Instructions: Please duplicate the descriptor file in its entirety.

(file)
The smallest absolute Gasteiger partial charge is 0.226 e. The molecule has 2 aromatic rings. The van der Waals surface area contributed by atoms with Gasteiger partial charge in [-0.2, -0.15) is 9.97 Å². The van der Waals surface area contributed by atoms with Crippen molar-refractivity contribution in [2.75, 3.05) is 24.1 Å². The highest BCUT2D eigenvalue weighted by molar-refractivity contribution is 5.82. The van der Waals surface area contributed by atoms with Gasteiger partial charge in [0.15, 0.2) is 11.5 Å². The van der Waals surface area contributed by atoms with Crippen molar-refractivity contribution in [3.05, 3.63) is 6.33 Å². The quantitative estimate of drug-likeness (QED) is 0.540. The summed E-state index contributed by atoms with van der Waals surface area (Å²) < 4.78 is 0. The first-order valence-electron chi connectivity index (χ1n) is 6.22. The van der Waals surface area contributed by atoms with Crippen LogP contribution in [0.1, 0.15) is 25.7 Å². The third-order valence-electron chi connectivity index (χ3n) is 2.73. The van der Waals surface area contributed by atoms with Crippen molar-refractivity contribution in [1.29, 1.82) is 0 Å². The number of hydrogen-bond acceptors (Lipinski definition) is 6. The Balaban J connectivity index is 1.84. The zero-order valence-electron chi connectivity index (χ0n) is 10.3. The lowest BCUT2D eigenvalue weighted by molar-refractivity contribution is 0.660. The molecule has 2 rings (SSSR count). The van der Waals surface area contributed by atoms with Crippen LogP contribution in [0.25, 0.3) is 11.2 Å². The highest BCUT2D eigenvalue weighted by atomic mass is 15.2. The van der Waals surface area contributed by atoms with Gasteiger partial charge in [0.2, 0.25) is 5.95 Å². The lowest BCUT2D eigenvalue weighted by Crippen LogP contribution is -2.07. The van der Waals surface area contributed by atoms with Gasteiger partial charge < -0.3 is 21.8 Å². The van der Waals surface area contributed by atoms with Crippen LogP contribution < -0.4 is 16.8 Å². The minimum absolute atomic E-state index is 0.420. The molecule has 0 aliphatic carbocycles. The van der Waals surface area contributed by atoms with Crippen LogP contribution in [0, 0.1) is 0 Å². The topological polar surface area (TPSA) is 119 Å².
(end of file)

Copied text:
The smallest absolute Gasteiger partial charge is 0.226 e. The molecule has 2 aromatic rings. The van der Waals surface area contributed by atoms with Gasteiger partial charge in [-0.2, -0.15) is 9.97 Å². The van der Waals surface area contributed by atoms with Crippen molar-refractivity contribution in [2.75, 3.05) is 24.1 Å². The highest BCUT2D eigenvalue weighted by molar-refractivity contribution is 5.82. The van der Waals surface area contributed by atoms with Gasteiger partial charge in [0.15, 0.2) is 11.5 Å². The van der Waals surface area contributed by atoms with Crippen molar-refractivity contribution in [3.05, 3.63) is 6.33 Å². The quantitative estimate of drug-likeness (QED) is 0.540. The summed E-state index contributed by atoms with van der Waals surface area (Å²) < 4.78 is 0. The first-order valence-electron chi connectivity index (χ1n) is 6.22. The van der Waals surface area contributed by atoms with Crippen LogP contribution in [0.1, 0.15) is 25.7 Å². The third-order valence-electron chi connectivity index (χ3n) is 2.73. The van der Waals surface area contributed by atoms with Crippen molar-refractivity contribution in [1.29, 1.82) is 0 Å². The number of hydrogen-bond acceptors (Lipinski definition) is 6. The Balaban J connectivity index is 1.84. The zero-order valence-electron chi connectivity index (χ0n) is 10.3. The lowest BCUT2D eigenvalue weighted by molar-refractivity contribution is 0.660. The molecule has 2 rings (SSSR count). The van der Waals surface area contributed by atoms with Crippen LogP contribution in [0.25, 0.3) is 11.2 Å². The highest BCUT2D eigenvalue weighted by atomic mass is 15.2. The van der Waals surface area contributed by atoms with Gasteiger partial charge in [0.2, 0.25) is 5.95 Å². The lowest BCUT2D eigenvalue weighted by Crippen LogP contribution is -2.07. The van der Waals surface area contributed by atoms with Gasteiger partial charge < -0.3 is 21.8 Å². The van der Waals surface area contributed by atoms with Crippen LogP contribution < -0.4 is 16.8 Å². The minimum absolute atomic E-state index is 0.420. The molecule has 0 aliphatic carbocycles. The van der Waals surface area contributed by atoms with Crippen LogP contribution in [0, 0.1) is 0 Å². The topological polar surface area (TPSA) is 119 Å².